I am teaching an elective class this semester on current events. While it would be easy to come up with stories for the students to look at and talk about, I am more interested in helping them develop critical thinking skills from the context as well as the content.
I believe too much of the news we consume is pre-packaged from a few large sources, think of it as fast food news. Are we supposed to give as much credibility to the stories written by anonymous writers working for big organizations more than the local beat reporters that write under their own by-line?
I also want my students to think critically about the importance of the news being reported. Do these stories directly effect us, our nation, or our world? Are they distractions such as sports or entertainment stories or are they really important? My suspicion is that most of the news people want to read falls into the former category.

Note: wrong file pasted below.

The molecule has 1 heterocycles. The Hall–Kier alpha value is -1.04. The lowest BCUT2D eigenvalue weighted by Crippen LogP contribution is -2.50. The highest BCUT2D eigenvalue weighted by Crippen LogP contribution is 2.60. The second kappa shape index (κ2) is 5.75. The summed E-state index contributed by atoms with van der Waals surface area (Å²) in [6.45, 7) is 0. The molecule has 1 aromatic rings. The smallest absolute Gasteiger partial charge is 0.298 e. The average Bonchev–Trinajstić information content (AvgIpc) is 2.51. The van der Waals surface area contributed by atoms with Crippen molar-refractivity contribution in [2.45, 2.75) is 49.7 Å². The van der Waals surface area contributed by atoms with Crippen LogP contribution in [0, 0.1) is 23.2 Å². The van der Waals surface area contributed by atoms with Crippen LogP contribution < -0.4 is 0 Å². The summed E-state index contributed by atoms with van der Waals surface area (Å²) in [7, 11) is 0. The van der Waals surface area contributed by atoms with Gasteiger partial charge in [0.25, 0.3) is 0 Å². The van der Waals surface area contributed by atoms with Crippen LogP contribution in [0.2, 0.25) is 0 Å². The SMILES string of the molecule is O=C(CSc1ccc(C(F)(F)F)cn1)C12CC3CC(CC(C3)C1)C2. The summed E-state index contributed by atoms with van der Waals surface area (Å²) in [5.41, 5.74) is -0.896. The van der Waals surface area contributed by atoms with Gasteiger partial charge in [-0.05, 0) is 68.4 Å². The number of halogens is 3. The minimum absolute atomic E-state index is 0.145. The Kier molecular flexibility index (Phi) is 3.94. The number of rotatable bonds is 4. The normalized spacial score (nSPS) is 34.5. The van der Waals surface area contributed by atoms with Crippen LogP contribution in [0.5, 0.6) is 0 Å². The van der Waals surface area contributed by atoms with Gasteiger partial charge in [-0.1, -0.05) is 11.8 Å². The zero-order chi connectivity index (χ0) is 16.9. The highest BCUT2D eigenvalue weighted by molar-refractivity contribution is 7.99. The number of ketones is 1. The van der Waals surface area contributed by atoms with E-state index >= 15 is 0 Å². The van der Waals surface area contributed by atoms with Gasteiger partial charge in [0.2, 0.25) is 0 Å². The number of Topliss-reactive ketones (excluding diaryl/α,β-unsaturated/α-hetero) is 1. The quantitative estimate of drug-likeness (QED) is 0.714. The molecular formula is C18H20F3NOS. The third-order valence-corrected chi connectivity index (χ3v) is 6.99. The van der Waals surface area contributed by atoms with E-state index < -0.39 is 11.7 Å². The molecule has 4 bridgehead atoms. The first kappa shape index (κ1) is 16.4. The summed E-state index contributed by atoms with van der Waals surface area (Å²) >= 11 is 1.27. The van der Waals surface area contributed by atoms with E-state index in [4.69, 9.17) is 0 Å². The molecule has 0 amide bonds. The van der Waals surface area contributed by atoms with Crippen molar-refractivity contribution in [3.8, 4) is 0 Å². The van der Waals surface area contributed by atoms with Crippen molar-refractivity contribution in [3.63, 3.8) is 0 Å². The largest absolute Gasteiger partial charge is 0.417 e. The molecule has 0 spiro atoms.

To begin the semester I have had the students visiting international news sites (we are in the United States.) I have asked them to look for differences in word choice, and types of stories that are being reported. Thanks to the Ted Williams story, we had a chance to discuss word choices from different sources. I was actually quite surprised by my students' responses.
What do you think about the way I am approaching this subject? Do you have any advice or some different ideas?